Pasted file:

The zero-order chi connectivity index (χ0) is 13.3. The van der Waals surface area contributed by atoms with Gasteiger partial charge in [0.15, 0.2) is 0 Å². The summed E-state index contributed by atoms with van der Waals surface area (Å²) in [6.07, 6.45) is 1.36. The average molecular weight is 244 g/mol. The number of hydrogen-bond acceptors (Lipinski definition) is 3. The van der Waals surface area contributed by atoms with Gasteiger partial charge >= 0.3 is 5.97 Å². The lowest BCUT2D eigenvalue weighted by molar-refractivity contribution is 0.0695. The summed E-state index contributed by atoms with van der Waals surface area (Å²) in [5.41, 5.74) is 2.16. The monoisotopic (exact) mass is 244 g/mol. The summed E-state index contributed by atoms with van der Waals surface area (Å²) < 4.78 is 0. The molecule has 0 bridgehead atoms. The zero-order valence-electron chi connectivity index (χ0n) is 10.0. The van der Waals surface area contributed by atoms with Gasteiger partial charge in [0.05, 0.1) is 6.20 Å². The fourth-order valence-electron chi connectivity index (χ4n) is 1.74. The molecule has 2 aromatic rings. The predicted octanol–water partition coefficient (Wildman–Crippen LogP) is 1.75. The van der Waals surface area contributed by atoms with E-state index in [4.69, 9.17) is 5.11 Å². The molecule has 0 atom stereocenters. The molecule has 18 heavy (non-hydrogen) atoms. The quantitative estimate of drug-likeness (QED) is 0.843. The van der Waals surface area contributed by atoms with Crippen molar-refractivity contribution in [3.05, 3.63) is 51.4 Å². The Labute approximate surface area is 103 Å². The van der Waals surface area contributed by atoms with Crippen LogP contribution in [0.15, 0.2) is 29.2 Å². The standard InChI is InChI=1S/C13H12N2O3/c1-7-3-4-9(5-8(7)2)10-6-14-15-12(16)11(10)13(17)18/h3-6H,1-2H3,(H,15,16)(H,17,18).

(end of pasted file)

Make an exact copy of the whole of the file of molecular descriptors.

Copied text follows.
The zero-order chi connectivity index (χ0) is 13.3. The van der Waals surface area contributed by atoms with Gasteiger partial charge in [0.15, 0.2) is 0 Å². The summed E-state index contributed by atoms with van der Waals surface area (Å²) in [6.07, 6.45) is 1.36. The average molecular weight is 244 g/mol. The number of hydrogen-bond acceptors (Lipinski definition) is 3. The van der Waals surface area contributed by atoms with Gasteiger partial charge >= 0.3 is 5.97 Å². The lowest BCUT2D eigenvalue weighted by molar-refractivity contribution is 0.0695. The summed E-state index contributed by atoms with van der Waals surface area (Å²) in [5.41, 5.74) is 2.16. The monoisotopic (exact) mass is 244 g/mol. The summed E-state index contributed by atoms with van der Waals surface area (Å²) < 4.78 is 0. The molecule has 0 bridgehead atoms. The zero-order valence-electron chi connectivity index (χ0n) is 10.0. The van der Waals surface area contributed by atoms with Gasteiger partial charge in [0.05, 0.1) is 6.20 Å². The fourth-order valence-electron chi connectivity index (χ4n) is 1.74. The molecule has 2 aromatic rings. The predicted octanol–water partition coefficient (Wildman–Crippen LogP) is 1.75. The van der Waals surface area contributed by atoms with E-state index in [4.69, 9.17) is 5.11 Å². The molecule has 0 atom stereocenters. The molecule has 18 heavy (non-hydrogen) atoms. The quantitative estimate of drug-likeness (QED) is 0.843. The van der Waals surface area contributed by atoms with Crippen molar-refractivity contribution in [3.05, 3.63) is 51.4 Å². The Labute approximate surface area is 103 Å². The van der Waals surface area contributed by atoms with Crippen LogP contribution in [0.15, 0.2) is 29.2 Å². The standard InChI is InChI=1S/C13H12N2O3/c1-7-3-4-9(5-8(7)2)10-6-14-15-12(16)11(10)13(17)18/h3-6H,1-2H3,(H,15,16)(H,17,18).